The Perils of Transfer-on-Death Deeds
By Allyson S. Heller
On January 1, 2016, the California legislature enacted Assembly Bill 139, which permits individuals to transfer real property upon death using a revocable transfer-on-death (TOD) deed. Since then, the TOD deed has emerged as an attractive option for homeowners looking for a quick and simple way to transfer property upon death outside of probate court, without establishing a living trust. However, while TOD deeds might seem like an appealing shortcut, there are a number of pitfalls to using these instruments in lieu of more comprehensive planning tools.
Pitfall #1- No Contingent Beneficiaries:
One of the most significant limitations of TOD deeds is that they do not give the homeowner the option to designate a contingent beneficiary. As such, if the named beneficiary predeceases the owner, the property would be subject to probate upon the owner’s death.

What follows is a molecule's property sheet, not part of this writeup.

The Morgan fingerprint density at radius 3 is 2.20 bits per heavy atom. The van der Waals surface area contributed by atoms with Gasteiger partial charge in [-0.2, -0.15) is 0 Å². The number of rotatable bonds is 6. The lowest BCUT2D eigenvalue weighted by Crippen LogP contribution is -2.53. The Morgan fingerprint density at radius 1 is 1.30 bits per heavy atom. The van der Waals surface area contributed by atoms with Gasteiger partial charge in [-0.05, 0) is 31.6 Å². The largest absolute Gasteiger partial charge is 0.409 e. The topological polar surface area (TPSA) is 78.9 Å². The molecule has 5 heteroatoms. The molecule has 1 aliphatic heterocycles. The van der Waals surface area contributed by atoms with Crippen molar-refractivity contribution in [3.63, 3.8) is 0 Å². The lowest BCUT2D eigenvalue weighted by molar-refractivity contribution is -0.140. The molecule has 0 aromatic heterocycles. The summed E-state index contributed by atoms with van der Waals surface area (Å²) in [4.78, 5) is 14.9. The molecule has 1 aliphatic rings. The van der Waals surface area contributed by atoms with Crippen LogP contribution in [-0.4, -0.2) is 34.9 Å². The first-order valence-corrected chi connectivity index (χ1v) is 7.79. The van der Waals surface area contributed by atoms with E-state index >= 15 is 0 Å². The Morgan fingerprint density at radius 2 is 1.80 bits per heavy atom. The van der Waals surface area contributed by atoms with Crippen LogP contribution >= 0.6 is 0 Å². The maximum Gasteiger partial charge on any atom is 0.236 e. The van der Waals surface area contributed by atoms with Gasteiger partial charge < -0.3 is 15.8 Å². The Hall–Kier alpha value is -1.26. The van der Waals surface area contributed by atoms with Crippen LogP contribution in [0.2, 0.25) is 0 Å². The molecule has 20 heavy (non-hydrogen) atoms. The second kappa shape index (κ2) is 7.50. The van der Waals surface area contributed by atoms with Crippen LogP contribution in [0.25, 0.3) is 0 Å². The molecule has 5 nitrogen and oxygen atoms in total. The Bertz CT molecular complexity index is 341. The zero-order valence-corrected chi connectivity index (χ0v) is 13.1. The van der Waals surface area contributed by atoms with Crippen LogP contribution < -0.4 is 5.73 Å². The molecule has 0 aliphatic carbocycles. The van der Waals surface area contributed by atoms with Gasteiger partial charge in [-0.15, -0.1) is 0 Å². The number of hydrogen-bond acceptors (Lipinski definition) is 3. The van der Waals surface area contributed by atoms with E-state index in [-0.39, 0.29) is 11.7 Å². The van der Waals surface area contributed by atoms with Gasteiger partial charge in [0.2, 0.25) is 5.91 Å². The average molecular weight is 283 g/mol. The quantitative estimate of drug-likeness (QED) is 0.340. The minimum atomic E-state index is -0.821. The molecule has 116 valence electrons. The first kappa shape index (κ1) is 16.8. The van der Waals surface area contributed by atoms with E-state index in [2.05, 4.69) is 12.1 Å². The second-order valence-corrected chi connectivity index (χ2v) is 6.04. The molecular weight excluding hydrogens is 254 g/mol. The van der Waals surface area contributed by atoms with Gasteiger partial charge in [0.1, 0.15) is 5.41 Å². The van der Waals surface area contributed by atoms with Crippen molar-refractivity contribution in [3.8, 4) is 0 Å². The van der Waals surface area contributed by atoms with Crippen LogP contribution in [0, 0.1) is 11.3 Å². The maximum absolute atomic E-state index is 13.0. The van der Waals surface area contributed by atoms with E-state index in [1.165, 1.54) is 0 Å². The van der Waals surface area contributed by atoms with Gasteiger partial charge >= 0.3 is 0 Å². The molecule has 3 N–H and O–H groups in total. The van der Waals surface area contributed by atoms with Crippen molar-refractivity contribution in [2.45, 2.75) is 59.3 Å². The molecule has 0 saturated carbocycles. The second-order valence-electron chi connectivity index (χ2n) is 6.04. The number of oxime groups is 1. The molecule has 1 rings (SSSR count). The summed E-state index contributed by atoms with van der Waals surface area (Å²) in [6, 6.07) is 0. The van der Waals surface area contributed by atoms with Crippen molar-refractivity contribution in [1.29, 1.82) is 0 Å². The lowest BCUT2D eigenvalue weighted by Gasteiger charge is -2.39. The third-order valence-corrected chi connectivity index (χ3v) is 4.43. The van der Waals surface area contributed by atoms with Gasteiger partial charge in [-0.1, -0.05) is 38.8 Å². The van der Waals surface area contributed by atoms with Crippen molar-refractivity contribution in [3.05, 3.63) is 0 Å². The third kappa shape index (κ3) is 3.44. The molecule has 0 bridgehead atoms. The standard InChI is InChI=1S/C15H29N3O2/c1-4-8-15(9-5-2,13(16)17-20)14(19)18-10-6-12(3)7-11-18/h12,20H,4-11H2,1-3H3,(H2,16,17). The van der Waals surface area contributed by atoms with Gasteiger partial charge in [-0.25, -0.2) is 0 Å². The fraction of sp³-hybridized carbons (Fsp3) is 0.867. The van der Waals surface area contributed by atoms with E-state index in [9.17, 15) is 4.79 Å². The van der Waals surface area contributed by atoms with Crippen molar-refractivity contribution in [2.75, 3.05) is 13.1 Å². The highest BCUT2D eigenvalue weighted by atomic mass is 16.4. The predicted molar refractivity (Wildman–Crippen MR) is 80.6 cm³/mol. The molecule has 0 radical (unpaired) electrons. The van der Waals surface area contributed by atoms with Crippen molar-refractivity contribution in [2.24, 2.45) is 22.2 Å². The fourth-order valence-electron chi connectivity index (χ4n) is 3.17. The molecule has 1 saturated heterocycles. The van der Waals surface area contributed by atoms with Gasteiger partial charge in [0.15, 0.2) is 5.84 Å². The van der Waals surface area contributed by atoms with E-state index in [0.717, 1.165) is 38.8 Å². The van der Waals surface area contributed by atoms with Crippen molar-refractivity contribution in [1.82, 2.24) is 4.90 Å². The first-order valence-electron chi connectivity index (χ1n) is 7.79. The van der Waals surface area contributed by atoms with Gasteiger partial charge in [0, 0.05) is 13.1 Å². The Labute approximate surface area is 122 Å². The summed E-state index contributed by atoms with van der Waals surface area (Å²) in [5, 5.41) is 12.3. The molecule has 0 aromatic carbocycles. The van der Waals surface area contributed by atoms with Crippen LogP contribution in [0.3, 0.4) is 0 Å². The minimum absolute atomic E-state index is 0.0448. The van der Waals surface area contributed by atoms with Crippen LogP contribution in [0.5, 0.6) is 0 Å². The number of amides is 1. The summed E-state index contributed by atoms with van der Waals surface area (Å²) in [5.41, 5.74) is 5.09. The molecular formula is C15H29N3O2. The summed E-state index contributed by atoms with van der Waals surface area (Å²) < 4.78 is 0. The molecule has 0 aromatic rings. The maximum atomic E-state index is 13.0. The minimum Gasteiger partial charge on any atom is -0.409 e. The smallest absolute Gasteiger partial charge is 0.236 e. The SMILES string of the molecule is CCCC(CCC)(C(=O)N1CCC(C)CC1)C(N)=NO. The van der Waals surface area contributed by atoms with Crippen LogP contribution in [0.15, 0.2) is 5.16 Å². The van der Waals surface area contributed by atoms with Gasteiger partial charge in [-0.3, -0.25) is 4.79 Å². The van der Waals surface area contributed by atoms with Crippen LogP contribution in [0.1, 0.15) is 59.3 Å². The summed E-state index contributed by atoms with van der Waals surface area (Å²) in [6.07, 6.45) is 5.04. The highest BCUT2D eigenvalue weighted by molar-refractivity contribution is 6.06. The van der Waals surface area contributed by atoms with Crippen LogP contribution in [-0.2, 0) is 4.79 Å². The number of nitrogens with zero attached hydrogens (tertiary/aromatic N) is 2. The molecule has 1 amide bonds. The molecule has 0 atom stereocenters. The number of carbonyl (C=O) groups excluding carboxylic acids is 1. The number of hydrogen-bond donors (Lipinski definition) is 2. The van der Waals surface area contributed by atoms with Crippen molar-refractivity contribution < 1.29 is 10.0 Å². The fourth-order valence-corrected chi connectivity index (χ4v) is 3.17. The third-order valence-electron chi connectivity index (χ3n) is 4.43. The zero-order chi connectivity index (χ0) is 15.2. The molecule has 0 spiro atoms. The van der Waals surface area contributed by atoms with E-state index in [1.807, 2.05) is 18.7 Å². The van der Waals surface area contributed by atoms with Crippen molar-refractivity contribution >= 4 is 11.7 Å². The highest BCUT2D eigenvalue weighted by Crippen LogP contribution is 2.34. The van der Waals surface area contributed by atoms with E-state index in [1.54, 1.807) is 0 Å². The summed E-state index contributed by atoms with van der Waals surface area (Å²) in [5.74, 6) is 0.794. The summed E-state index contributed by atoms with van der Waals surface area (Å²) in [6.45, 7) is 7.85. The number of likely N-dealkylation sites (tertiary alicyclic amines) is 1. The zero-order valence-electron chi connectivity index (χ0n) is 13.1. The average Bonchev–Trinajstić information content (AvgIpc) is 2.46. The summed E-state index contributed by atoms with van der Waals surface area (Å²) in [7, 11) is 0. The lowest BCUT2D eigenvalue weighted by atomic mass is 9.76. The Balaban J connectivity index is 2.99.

Pitfall #2- Liability Issues:
Another downside to transferring property through a TOD deed over a revocable trust is the lack of third-party protection for the beneficiary inheriting the property. Because a TOD transfers property directly to the beneficiary, the property would be subject to attachment by the beneficiary’s creditors. A trust on the other hand could be drafted to include built-in protection for the beneficiary’s inheritance.
Additionally, because a TOD deed is not administered through a trust or probate, the beneficiary is personally liable for the deceased homeowner’s debts for three years, whereas a trust shields the trustee and beneficiaries from the decedent’s creditors.
Pitfall #3- Title Insurance:
Finally, a major disadvantage of TOD deeds is that due to the three-year liability window, title insurance companies will not issue a new policy for three years after the property is inherited. The delay in securing title insurance can hinder the beneficiary’s ability to sell the property, creating undue financial hardship.
Before drafting a TOD deed, it is important to consult with an experienced estate planning attorney to understand your options for transferring your property.
Allyson S. Heller is a licensed attorney at the Law Offices of Tony J. Tyre, ESQ, APC. For more information, please contact our office at (626) 858-9378, or firstname.lastname@example.org.